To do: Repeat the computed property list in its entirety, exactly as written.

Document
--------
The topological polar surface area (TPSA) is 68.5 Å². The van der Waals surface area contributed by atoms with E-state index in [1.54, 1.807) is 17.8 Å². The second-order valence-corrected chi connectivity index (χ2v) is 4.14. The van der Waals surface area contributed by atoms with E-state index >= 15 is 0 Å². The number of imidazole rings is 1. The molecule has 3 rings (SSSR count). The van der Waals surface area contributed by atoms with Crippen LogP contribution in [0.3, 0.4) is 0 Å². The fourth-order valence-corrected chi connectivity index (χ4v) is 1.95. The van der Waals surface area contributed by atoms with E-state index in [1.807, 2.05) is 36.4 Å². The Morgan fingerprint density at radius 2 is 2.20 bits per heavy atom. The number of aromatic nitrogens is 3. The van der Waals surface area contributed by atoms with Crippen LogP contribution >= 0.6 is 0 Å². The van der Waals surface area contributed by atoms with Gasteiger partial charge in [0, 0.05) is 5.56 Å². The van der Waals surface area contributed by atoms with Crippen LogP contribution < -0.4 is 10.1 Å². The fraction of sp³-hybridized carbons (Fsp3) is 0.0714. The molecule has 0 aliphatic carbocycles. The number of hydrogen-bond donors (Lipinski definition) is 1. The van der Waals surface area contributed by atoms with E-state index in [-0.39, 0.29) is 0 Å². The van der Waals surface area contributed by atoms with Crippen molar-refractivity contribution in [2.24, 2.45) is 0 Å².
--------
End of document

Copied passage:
The topological polar surface area (TPSA) is 68.5 Å². The van der Waals surface area contributed by atoms with E-state index in [1.54, 1.807) is 17.8 Å². The second-order valence-corrected chi connectivity index (χ2v) is 4.14. The van der Waals surface area contributed by atoms with E-state index >= 15 is 0 Å². The number of imidazole rings is 1. The molecule has 3 rings (SSSR count). The van der Waals surface area contributed by atoms with Crippen LogP contribution in [0.3, 0.4) is 0 Å². The fourth-order valence-corrected chi connectivity index (χ4v) is 1.95. The van der Waals surface area contributed by atoms with E-state index in [1.807, 2.05) is 36.4 Å². The Morgan fingerprint density at radius 2 is 2.20 bits per heavy atom. The number of aromatic nitrogens is 3. The van der Waals surface area contributed by atoms with Crippen LogP contribution >= 0.6 is 0 Å². The van der Waals surface area contributed by atoms with Gasteiger partial charge in [0, 0.05) is 5.56 Å². The van der Waals surface area contributed by atoms with Crippen LogP contribution < -0.4 is 10.1 Å². The fraction of sp³-hybridized carbons (Fsp3) is 0.0714. The molecule has 0 aliphatic carbocycles. The number of hydrogen-bond donors (Lipinski definition) is 1. The van der Waals surface area contributed by atoms with E-state index in [-0.39, 0.29) is 0 Å². The van der Waals surface area contributed by atoms with Crippen molar-refractivity contribution in [2.24, 2.45) is 0 Å².